...I was in the act of firing on the Elk a second time when a ball struck my left thye about an inch below my hip joint, missing the bone it passed through the left thye and cut the thickness of the bullet across the hinder part of the right thye; the stroke was very severe; I instantly supposed that Cruzatte had shot me in mistake for an Elk as I was dressed in brown leather and he cannot see very well; under this impression I called out to him damn you, you have shot me, and looked towards the place from whence the ball had come, seeing nothing I called Cruzatte several times as loud as I could but received no answer; I was now preswaded that it was an indian that had shot me as the report of the gun did not appear to be more than 40 paces from me and Cruzatte appeared to be out of hearing of me; in this situation not knowing how many indians there might be concealed in the bushes I thought best to make good my retreat to the perogue, calling out as I ran for the first hundred paces as loud as I could to Cruzatte to retreat that there were indians hoping to allarm him in time to make his escape also; I still retained the charge in my gun which I was about to discharge at the moment the ball struck me. when I arrived in sight of the perogue I called the men to their arms to which they flew in an instant, I told them that I was wounded but I hoped not mortally, by an indian I beleived and directed them to follow me that I would return & give them battle and releive Cruzatte if possible who I feared had fallen into their hands; the men followed me as they were bid and I returned about a hundred paces when my wounds became so painfull and my thye so stiff that I could scarcely get on; ... I now got back to the perogue as well as I could and prepared my self with a pistol my rifle and air-gun being determined as a retreat was impracticable to sell my life as deerly as possible. in this state of anxiety and suspense I remained about 20 minutes ... Cruzatte seemed much allarmed and declared if he had shot me it was not his intention, that he had shot an Elk in the willows after he left or seperated from me. ... I do not beleive that the fellow did it intentionally but after finding that he had shot me was anxious to conceal his knowledge of having done so. the ball had lodged in my breeches which I knew to be the ball of the short rifles such as that he had, and there being no person out with me but him and no indians that we could discover I have no doubt in my own mind of his having shot me. ... the pain I experienced excited a high fever and I had a very uncomfortable night. at 4 P.M. we passed an encampment which had been evacuated this morning by Capt. Clark, here I found a note from Capt. C. informing me that he had left a letter for me at the entrance of the Yelow stone river, but that Sergt. Pryor who had passed that place since he left it had taken the letter; ... this I fear puts an end to our prospects of obtaining the Sioux Cheifs to accompany us as we have not now leasure to send and engage Mr. Heney on this service, ...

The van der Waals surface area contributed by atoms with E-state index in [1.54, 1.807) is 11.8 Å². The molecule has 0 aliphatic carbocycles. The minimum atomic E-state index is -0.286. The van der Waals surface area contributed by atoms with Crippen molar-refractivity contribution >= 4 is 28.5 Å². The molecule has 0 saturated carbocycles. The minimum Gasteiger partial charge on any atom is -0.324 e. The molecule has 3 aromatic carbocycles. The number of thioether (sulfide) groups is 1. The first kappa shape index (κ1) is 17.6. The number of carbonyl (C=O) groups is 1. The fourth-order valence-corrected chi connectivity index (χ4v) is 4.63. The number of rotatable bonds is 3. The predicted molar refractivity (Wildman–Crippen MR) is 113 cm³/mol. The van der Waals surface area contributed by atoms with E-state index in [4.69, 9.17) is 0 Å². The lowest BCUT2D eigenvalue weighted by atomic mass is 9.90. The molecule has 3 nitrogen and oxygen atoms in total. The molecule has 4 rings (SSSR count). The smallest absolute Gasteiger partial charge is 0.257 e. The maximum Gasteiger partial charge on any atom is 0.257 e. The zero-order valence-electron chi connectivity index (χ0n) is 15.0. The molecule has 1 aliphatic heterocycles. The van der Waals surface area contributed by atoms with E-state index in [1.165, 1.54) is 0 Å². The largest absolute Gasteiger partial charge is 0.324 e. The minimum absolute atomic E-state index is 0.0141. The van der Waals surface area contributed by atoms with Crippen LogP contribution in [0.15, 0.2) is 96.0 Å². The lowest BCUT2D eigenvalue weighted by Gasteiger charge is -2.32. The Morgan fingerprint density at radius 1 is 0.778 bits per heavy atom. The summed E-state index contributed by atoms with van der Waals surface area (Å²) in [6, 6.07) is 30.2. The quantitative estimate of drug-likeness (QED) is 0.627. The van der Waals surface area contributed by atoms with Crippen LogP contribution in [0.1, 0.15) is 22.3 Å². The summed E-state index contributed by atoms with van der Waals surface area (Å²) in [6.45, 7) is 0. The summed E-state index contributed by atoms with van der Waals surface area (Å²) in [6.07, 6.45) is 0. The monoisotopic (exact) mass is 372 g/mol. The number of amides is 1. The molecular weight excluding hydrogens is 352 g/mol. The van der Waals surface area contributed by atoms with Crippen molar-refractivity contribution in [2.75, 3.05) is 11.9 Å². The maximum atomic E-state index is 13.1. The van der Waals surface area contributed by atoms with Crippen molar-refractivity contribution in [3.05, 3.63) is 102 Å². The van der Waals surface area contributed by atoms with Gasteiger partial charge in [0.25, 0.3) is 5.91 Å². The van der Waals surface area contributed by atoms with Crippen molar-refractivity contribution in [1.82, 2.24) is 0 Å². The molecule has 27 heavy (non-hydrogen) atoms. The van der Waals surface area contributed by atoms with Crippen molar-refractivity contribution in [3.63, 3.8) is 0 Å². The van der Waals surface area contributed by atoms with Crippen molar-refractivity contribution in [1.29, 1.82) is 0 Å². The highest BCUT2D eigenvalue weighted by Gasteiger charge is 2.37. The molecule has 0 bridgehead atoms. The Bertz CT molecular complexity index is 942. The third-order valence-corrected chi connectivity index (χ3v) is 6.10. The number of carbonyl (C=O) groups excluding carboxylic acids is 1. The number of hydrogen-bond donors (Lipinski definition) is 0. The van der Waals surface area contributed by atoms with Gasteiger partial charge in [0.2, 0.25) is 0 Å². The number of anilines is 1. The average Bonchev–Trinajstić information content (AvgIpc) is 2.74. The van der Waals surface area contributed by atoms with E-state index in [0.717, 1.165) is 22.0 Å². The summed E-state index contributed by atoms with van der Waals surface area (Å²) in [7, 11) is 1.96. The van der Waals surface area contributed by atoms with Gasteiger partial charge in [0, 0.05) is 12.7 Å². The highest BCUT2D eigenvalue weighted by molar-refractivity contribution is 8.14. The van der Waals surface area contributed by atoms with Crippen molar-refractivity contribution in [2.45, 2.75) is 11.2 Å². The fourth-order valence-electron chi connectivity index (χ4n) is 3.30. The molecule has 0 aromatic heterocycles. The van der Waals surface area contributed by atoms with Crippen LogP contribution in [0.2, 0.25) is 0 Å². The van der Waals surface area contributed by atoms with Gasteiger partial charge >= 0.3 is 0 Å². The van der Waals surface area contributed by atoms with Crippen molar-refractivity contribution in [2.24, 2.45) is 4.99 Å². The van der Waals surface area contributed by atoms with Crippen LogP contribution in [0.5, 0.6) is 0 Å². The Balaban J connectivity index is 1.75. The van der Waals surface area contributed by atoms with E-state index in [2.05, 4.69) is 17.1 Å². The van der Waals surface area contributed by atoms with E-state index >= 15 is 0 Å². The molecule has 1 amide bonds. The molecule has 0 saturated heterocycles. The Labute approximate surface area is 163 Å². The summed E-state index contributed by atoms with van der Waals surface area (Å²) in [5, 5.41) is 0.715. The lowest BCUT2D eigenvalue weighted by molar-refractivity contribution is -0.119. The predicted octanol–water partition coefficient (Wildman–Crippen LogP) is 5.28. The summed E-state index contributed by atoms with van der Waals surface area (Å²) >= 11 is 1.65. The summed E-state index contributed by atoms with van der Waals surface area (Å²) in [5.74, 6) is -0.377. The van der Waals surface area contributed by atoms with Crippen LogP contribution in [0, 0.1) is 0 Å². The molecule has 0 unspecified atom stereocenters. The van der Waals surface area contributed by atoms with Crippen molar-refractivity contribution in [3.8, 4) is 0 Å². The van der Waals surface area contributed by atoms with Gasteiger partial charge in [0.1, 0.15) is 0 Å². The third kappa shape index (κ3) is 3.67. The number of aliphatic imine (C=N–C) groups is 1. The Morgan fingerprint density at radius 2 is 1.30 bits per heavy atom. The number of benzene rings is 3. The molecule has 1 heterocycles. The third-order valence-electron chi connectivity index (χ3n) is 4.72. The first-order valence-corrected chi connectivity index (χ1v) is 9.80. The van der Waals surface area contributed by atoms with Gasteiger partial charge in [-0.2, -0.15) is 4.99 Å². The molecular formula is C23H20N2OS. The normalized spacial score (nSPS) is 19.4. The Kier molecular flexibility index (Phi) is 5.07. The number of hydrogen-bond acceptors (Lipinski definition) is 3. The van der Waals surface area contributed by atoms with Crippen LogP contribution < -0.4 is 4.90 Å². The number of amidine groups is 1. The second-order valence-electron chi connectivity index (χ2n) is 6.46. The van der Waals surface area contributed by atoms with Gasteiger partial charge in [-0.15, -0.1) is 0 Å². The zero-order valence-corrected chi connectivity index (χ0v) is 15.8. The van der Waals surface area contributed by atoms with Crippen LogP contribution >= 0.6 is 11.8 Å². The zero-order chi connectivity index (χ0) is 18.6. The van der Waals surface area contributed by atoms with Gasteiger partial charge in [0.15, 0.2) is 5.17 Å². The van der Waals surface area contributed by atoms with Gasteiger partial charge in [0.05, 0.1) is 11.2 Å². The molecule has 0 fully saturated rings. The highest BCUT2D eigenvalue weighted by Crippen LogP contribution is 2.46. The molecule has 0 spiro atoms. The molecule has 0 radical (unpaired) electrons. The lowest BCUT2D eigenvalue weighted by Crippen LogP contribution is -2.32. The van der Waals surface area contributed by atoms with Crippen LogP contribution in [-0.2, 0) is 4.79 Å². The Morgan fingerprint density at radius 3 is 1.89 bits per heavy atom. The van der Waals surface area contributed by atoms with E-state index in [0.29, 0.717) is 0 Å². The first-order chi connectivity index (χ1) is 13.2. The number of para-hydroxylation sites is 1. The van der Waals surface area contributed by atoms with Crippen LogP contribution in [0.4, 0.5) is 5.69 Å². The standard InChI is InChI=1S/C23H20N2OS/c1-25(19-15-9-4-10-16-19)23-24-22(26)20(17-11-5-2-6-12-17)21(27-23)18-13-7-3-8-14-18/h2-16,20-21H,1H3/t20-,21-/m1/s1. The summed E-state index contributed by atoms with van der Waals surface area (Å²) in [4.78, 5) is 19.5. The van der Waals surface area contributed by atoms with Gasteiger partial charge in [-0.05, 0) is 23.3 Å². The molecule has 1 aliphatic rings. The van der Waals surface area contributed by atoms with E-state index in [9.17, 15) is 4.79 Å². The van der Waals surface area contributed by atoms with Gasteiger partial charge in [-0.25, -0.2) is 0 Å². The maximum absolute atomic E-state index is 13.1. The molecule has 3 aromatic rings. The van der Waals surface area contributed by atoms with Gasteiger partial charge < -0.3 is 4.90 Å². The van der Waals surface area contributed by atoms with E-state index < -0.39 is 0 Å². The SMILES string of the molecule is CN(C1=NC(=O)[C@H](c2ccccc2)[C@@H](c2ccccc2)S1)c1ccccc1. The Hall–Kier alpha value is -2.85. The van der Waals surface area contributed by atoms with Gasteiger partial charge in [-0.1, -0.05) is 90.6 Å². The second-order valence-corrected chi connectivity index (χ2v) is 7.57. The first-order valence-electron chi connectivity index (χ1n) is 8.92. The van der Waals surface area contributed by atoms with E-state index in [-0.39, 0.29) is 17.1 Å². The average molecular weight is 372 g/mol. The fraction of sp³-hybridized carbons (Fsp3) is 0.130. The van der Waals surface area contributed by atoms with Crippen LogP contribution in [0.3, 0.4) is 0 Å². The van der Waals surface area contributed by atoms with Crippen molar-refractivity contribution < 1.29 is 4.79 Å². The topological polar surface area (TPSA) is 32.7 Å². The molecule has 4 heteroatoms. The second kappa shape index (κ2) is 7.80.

August 11, 1806